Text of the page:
Dear Mr Prime Minister,
I just came across a piece of information via ‘What’s Up’ messaging that back room talks on grant of ‘One Rank One Pension’ (OROP) have failed since the ex-servicemen delegation did not accept what was being offered. I always understood that back room talks were necessary to resolve matters that were invariably not honest and straight in character since in such cases the modus oprendi always involved some wheeling dealing or give and take. The fact that a simple thing like OROP needs back room talks does come as a surprise to me, particularly since it is for the armed forces. All my life I had always understood that armed forces were miles away from such devious means since everything related to forces is invariably a straight line in character. Frankly I am angry, surprised and a bit sad, all at the same time, at the twists and turns that the issue of OROP is being forced to navigate.
I am angry primarily at the attitude of the government that includes both the political leaders involved in the decision making and the ‘babus’ who are responsible for finding an acceptable and sincere solution to this over forty year old saga. The anger is more directed at the leaders who have time and again given assurances to the ex-servicemen regarding their support and commitment for implementation of the OROP. Many of these leaders, that includes you Mr Prime Minister, announced many times in last eighteen months that OROP is a soldier’s right and the nation owes it to him. One wonders why then the government is dithering on taking a decision on the same despite your being in the chair. I cannot for a moment think that despite your desire for the same, the concerned ministries are unable to find an acceptable solution and implement the same. Knowing your penchant for getting things done once you are convinced of the same, I fail to understand why OROP is still languishing and not seeing the light of the day. Is it because either you are not convinced of the need for OROP or you are not concerned since it has very little political mileage to go with it? Whichever of the two it may be, it does raise a lot of uneasy questions in many minds about your sincerity to a cause and the esteem in which you hold the armed forces of the nation, your public pronunciations notwithstanding.
Why am I surprised? Well I am surprised at the attitude of the government as a whole towards the most reliable and nationalistic resource of the nation that never fails the nation. Be it internal threats, calamities, disasters or any external threat from across the borders, the three services have always been up there to meet and exceed the nation’s expectations. Successive governments have denied them the required wherewithal that is essential for them to carry out their role to their full capabilities. Yet, invariably the soldier has made up for this shortcoming with his commitment, zeal and courage, often at grave danger to his own self. This despite the fact that over the last six decades since independence the stature and emoluments of these brave men have been continually reduced, both by design and deceit, by the very people in power who should have actually been protecting the same. Unlike Congress party, BJP had always advocated a strong military and full support for the soldier and his family. But once in power, it is sad to see that BJP too has been left wanting in this regard. Is it not an irony that the government could implement Non Functional Upgradation (NFU) for all director level officers across 58 different Group A services without much ado but it comes up with all kinds of excuses when it comes to OROP for armed forces?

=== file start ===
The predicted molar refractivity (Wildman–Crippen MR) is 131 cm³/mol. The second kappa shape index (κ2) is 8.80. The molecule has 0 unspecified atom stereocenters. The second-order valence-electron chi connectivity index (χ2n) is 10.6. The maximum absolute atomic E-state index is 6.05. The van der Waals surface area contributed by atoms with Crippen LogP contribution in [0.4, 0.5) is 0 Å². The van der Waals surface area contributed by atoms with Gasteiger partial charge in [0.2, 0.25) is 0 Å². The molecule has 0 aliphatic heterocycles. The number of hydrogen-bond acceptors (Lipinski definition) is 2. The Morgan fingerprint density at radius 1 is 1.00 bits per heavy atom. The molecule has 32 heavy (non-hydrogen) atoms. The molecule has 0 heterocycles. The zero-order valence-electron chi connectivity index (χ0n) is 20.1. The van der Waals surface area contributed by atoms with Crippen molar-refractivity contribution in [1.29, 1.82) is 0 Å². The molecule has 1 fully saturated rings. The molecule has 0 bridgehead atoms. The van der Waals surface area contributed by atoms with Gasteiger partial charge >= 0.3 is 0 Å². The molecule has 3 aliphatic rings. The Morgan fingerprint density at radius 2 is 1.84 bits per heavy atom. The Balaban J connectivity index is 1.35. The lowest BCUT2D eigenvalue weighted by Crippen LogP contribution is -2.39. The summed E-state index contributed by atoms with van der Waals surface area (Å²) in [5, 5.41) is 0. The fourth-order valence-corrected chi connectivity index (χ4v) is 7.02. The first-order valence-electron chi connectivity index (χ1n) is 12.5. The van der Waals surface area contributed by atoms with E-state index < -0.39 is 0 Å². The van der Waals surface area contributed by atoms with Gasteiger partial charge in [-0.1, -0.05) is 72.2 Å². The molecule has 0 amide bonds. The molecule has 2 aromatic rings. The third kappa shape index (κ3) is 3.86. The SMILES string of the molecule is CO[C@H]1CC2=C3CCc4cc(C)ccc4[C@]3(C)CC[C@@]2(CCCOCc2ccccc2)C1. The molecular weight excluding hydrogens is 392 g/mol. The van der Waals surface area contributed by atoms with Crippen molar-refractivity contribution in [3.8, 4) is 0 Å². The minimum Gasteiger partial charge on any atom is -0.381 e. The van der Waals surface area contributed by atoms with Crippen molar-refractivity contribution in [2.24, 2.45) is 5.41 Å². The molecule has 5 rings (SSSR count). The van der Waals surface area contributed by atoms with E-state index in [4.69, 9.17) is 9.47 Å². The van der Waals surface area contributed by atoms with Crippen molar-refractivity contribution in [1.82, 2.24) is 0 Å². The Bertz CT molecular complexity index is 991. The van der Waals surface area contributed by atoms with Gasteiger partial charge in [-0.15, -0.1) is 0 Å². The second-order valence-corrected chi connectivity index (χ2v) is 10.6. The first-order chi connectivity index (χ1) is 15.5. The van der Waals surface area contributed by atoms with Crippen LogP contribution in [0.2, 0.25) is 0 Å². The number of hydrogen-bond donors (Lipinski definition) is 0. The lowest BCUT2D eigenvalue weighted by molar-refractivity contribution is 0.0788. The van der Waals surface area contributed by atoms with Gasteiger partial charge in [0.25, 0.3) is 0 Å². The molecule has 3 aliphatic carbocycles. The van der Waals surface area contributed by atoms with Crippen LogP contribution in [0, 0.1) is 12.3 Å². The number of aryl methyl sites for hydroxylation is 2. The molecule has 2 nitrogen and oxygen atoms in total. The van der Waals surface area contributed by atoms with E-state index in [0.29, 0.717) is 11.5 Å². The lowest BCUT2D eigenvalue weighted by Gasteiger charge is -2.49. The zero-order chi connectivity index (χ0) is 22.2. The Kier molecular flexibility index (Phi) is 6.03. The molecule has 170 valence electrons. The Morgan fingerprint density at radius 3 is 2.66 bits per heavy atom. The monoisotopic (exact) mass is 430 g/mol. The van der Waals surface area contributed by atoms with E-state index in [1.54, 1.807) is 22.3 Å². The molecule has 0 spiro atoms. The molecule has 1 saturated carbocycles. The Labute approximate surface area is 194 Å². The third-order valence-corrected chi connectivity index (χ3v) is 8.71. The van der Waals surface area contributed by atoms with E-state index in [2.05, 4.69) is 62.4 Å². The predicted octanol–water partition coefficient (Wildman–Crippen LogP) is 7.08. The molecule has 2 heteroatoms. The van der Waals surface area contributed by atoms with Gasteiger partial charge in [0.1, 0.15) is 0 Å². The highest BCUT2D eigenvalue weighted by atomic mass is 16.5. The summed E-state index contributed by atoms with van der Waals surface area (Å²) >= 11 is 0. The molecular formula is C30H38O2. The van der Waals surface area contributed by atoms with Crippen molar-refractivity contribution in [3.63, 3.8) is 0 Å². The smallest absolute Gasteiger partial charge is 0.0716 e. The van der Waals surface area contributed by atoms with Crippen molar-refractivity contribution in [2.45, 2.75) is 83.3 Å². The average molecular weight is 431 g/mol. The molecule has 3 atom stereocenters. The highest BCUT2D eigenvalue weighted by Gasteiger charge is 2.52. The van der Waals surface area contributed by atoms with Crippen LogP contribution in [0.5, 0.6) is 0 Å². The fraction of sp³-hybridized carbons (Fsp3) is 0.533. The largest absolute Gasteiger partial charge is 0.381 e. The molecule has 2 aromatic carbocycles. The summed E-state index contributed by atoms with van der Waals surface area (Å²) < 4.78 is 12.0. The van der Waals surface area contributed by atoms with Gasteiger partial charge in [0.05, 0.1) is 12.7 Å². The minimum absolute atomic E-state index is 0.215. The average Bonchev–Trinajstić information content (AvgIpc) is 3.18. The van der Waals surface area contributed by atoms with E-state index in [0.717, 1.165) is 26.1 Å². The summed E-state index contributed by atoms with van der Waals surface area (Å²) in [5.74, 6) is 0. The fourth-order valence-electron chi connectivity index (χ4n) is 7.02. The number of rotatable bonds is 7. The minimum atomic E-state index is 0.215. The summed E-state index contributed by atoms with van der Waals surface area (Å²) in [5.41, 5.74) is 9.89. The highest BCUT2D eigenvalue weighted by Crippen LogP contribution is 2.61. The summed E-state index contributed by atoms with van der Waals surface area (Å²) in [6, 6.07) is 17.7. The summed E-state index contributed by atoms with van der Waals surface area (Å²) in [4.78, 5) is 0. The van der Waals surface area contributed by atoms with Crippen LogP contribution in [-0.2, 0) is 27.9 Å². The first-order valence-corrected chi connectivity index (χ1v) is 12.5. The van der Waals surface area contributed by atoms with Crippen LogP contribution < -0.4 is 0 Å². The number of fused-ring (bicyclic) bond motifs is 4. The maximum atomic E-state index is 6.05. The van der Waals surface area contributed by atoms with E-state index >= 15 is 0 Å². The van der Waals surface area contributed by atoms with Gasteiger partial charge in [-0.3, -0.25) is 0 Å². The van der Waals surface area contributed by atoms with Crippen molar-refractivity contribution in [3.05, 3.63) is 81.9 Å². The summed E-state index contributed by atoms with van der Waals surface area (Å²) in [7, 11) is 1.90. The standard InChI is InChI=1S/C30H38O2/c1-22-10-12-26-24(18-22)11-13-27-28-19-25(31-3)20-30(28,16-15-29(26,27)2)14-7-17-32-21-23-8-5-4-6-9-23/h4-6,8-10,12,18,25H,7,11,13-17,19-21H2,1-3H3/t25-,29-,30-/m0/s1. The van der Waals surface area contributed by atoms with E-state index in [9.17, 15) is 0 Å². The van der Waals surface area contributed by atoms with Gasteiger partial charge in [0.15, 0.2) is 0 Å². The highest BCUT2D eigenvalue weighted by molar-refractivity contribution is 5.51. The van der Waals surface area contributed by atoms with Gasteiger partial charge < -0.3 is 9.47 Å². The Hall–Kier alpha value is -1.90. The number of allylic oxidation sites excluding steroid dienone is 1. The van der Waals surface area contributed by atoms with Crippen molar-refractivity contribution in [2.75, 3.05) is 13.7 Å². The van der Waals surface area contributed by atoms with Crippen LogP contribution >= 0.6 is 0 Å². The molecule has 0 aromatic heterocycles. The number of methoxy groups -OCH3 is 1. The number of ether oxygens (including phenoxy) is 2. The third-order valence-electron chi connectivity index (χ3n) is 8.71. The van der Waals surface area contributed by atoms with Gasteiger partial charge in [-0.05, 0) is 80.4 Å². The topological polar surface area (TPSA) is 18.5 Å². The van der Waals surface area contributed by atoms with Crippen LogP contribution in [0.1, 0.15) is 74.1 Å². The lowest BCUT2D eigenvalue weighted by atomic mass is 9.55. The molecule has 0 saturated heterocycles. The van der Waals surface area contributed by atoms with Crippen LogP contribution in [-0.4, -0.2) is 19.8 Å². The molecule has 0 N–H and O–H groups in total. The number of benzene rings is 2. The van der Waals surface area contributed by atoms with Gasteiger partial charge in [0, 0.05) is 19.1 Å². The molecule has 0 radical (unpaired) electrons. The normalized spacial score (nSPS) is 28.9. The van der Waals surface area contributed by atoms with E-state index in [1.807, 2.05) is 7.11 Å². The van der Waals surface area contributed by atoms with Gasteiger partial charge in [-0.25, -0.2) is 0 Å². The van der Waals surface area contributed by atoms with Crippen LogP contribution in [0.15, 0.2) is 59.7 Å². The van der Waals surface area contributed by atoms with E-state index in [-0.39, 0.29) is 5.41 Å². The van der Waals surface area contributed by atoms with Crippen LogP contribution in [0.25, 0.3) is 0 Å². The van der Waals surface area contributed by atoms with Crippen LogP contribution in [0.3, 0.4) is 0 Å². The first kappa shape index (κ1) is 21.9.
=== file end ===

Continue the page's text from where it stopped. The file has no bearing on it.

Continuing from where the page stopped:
The sadness stems from the fact that indifference of successive governments and in particular your government has forced the otherwise disciplined soldier (ex-serviceman) to come out and protest on the streets. This development may not look very alarming to a politician or a bureaucrat. However a military mind is likely to see this as a very undesirable evolution in the overall interests of the nation and the future of its armed forces. It may be prudent to remember that this is not a protest by just ex-servicemen alone since today’s serving soldier will be an ex-serviceman tomorrow. Therefore OROP has to be viewed as an issue involving all soldiers, serving or retired. The very thought that a serving soldier too may get involved in the demand for OROP is indeed not a very welcome thought, but then neither you, Mr Prime Minister, nor I can predict the future.
I really wish the ex-servicemen did not have to form labour union type organisations and take to the streets to demand this legitimate basic right that is dictated solely by their service conditions. Unfortunately they have been forced to do that due to the apathy shown by the government. In principle I think the onus was on the Chiefs of the three services to have seen this through, but unfortunately most went home without getting involved with the issue and the current three do not seem to be throwing their might behind it for reasons best known to them. Somehow most Chiefs seem to have forgotten that they are leaders not only for the serving soldier but also for the retired soldiers. May be they need to be reminded of that age old saying ‘once a soldier, always a soldier’.
Can you, Mr Prime Minister, correct the situation, if not for the soldier, at least for the sake of the future of the nation as a whole?
Lt Col Saroj Chadha (Retired)